On the Internet, the terms "hostname" and "domain name" are often used interchangeably, but there are subtle technical differences between them.
Host names are typically used in an administrative capacity and may appear in computer browser lists, active directory lists, IP address to hostname resolutions, email headers, etc. They are human-readable nicknames, which ultimately correspond to unique network hardware MAC addresses. In some cases the host name may contain embedded domain names and/or locations, non-dotted IP addresses, etc.
On a simple local area network, a hostname is usually a single word: for instance, an organization's CVS server might be named "cvs" or "server-1".
Any domain name can also be a hostname, as long as the restrictions mentioned below are followed. So, for example, both "en.wikipedia.org" and "wikipedia.org" are hostnames because they both have IP addresses assigned to them. The domain name "pmtpa.wikimedia.org" is not a hostname since it does not have an IP address, but "rr.pmtpa.wikimedia.org" is a hostname. A hostname may be a domain name, if it is properly organized into the domain name system. A domain name may be a hostname if it has been assigned to an Internet host and associated with the host's IP address.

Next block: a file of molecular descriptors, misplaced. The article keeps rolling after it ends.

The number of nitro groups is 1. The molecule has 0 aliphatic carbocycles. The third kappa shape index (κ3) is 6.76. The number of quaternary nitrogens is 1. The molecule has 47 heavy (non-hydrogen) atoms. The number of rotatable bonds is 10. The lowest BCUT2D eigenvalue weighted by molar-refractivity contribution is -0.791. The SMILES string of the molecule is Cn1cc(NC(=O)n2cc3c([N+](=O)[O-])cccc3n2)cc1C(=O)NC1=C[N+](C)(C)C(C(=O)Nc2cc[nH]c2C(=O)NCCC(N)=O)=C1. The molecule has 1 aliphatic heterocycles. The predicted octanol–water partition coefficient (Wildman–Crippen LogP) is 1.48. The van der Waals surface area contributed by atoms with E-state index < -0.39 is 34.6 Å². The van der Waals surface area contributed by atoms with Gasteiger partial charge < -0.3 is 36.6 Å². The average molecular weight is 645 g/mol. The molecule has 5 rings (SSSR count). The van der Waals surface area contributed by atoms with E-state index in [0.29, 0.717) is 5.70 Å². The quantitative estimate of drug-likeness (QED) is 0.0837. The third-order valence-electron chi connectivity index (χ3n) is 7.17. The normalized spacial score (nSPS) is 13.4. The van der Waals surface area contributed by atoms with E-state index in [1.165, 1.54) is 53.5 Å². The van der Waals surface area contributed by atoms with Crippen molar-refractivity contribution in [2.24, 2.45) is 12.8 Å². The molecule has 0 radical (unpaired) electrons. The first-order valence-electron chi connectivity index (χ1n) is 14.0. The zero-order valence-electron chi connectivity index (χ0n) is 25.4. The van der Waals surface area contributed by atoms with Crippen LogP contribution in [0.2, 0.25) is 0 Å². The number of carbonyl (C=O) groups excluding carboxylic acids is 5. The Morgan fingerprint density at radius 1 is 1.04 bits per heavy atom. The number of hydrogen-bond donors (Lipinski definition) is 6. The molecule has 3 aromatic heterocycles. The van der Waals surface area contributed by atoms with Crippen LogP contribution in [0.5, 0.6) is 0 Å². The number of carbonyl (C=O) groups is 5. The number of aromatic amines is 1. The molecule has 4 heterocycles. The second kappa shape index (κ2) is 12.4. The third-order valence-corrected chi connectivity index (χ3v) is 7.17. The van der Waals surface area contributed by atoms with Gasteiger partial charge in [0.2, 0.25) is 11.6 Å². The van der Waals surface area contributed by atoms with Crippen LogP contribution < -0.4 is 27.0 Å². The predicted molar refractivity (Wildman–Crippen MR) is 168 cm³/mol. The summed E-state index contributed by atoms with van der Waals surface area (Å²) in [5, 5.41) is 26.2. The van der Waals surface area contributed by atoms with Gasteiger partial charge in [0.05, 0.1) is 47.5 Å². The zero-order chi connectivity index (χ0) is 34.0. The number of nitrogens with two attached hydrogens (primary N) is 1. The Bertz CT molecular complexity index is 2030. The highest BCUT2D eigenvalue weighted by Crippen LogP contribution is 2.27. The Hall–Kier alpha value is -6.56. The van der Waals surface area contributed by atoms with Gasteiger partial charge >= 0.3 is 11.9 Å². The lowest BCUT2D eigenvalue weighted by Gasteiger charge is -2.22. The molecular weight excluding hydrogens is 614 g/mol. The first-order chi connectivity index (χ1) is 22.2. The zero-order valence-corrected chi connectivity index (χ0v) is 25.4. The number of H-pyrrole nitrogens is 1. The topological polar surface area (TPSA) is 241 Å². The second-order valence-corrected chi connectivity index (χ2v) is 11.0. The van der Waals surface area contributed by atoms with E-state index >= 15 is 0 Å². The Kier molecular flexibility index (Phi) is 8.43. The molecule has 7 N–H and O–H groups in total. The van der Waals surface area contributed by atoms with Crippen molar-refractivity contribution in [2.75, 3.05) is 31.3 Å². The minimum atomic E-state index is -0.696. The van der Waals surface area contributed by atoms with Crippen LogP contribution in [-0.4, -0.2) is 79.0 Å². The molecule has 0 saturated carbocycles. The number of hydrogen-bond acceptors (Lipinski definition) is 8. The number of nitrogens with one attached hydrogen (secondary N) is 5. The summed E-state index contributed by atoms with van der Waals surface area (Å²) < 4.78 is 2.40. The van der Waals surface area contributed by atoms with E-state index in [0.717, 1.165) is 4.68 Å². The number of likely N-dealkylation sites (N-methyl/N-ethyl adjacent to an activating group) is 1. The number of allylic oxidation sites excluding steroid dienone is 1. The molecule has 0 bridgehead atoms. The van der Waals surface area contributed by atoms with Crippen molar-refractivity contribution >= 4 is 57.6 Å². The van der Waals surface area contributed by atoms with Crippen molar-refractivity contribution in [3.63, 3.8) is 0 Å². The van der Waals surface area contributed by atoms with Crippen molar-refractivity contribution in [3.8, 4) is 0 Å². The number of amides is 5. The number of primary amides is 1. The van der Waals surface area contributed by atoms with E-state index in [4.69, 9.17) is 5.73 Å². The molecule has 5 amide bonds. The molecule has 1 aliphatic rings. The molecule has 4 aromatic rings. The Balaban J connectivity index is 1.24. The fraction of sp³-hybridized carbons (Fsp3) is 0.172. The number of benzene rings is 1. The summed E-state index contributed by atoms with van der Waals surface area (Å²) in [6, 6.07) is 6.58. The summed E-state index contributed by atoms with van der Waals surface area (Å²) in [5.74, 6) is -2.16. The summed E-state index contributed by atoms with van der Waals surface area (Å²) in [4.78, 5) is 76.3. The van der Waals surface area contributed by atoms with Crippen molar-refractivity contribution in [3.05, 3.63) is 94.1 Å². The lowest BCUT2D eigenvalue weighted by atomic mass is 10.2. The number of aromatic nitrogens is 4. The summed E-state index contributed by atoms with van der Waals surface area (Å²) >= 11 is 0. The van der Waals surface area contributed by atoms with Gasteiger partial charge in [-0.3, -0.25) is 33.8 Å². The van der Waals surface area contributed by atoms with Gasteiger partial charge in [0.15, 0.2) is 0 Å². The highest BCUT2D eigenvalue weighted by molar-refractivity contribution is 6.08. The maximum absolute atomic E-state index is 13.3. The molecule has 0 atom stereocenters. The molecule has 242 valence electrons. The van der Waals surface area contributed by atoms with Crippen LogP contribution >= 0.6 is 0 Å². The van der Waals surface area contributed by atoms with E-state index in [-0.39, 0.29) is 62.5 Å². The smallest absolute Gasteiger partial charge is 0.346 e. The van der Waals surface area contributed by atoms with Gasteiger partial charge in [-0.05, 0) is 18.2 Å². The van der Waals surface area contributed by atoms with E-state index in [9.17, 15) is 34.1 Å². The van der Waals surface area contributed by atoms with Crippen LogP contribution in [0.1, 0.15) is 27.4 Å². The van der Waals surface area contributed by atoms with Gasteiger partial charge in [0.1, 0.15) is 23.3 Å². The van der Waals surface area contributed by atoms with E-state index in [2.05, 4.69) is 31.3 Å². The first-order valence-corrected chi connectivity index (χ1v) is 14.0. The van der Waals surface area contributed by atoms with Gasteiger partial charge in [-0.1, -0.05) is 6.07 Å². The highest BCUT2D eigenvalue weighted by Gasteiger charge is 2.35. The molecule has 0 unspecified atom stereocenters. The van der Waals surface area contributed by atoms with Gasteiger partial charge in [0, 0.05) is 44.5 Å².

Hostnames are composed of series of labels concatenated with dots, as are all domain names. For example, "en.wikipedia.org" is a hostname. Each label must be between 1 and 63 characters long, and the entire hostname has a maximum of 255 characters.
RFCs mandate that a hostname's labels may contain only the ASCII letters 'a' through 'z' (case-insensitive), the digits '0' through '9', and the hyphen. Hostname labels cannot begin or end with a hyphen. No other symbols, punctuation characters, or blank spaces are permitted.
Systems such as DomainKeys and service records use the underscore as a means to assure their special domain names are not confused with hostnames. As a notable example of non-compliance, Windows systems often use underscores in hostnames. Since some systems will reject invalid hostnames while others will not, the use of invalid hostname characters has caused many subtle problems in systems that connect to the wider world. For example, RFC-compliant mail servers will refuse to deliver mail for Windows computers with names containing underscores.
So, the hostname "en.wikipedia.org" is made up of the DNS labels "en", "wikipedia" and "org". Labels such as "2600" and "3com" can be used in hostnames, but "-hi-" and "*hi*" are invalid.
A hostname is considered to be a fully qualified domain name (FQDN) if all the labels up to and including the top-level domain name (TLD) are specified. The hostname "en.wikipedia.org" terminates with the top-level domain "org" and is thus fully-qualified. Depending on the system, an unqualified hostname such as "compsci" or "wikipedia" may be combined with default domain names in order to determine the fully qualified domain name. So, a student at Harvard may be able to send mail to "joe@compsci" and have it automatically qualified by the mail systems so that it is sent to "firstname.lastname@example.org".